Twenty Fourth Lecture - Matilde Ribeiro

Matilde Ribeiro


Twenty Fourth Lecture - December 4, 2007

“Combating racism and discrimination: A Policy of Inclusion”

Orador: Matilde Ribeiro, Brazil’s Special Secretary for the Promotion of Racial Equality Policies.

I am very pleased at the opportunity to address you in my capacity as Minister of the Special Secretariat for Policies for Promotion of Racial Equality in Brazil, which directly advises the President of the Republic on matters concerning the protection of the human rights of ethnic and racial groups traditionally subjected to racism and discrimination in Brazil, with a focus on the black population.

Brazil recognizes the persistence of racism and its devastating consequences for the lives of millions of Brazilians. This cruel form of discrimination continues to arise, especially affecting persons of African and indigenous descent and impairing their enjoyment of the legal and material equality that is theirs by right. In our view, overcoming this reality and the just promotion of equality are necessary for the full consolidation of democracy in our country. There will be no effective democracy in Brazil, or in any other nation, until the wounds of racism, xenophobia, and all forms of intolerance have been truly healed.

It was in response to a historic demand from the social movements that the Brazilian Government revisited the mistaken notion that racial democracy in Brazil might exist and assumed responsibility for overcoming the inequality and denial of opportunity that still divide our society. The adoption of government policies to that effect began to be promoted consistently with the establishment of the Special Secretariat for Policies for Promotion of Racial Equality (SEPPIR), with strong support from civil society organizations. Since then, measures to ensure racial equality based on principles of transversalism, decentralization, and democratic action have become stronger.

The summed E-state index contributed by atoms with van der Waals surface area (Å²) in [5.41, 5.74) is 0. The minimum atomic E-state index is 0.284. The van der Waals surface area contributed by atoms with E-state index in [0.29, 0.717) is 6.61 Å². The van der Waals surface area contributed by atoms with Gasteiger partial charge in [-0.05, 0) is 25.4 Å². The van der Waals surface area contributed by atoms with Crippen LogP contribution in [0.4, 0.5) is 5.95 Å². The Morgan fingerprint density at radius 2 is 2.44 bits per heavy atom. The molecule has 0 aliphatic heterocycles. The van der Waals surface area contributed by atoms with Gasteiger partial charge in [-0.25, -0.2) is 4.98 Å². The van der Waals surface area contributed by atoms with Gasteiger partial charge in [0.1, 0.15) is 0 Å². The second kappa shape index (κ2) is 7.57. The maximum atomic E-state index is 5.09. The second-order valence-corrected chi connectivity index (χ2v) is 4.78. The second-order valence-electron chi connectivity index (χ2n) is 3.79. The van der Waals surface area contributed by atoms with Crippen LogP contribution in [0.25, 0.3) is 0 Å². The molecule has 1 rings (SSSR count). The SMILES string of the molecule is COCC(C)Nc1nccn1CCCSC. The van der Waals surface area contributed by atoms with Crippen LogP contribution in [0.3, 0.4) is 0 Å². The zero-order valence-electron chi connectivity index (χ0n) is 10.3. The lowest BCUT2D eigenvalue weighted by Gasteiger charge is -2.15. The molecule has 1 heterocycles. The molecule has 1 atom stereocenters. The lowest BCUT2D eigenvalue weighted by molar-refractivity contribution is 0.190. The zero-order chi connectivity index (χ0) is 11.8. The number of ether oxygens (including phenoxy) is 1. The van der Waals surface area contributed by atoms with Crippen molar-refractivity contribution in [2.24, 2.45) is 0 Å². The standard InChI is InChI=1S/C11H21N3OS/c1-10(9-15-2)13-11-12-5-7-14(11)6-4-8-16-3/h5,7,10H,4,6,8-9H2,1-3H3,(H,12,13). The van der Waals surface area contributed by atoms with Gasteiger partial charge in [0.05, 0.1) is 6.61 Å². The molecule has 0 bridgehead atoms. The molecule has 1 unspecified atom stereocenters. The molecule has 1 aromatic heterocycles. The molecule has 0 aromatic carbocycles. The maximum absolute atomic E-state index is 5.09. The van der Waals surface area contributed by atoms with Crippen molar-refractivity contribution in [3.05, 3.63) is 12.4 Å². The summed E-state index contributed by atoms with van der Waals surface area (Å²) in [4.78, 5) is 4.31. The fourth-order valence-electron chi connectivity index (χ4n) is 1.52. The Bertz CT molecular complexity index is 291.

Transversalism has to do with efforts to include the racial equality perspective in the initiatives of various areas of the Brazilian Government, whether in economic affairs, health promotion, education, culture, justice, etc. Partnership with other public administration agencies allows the Secretariat to promote the identification of specific demands of disadvantaged ethnic and racial groups, seeking solutions together with the competent body. In many situations, then, it is a question not of formulating, planning, and executing specific new policies for such groups but of taking a different approach to meeting their needs under existing policies.

Decentralization refers to the incorporation of racial equality policy into the activities of states, municipalities, and the Federal District. As provided in the Brazilian Constitution, Brazil is a federative republic; therefore each federated body is responsible for providing certain public goods to the population. The decentralization of policy, therefore, is aimed at making it possible to fully serve the marginalized populations in the specific areas of competence of those federated bodies.

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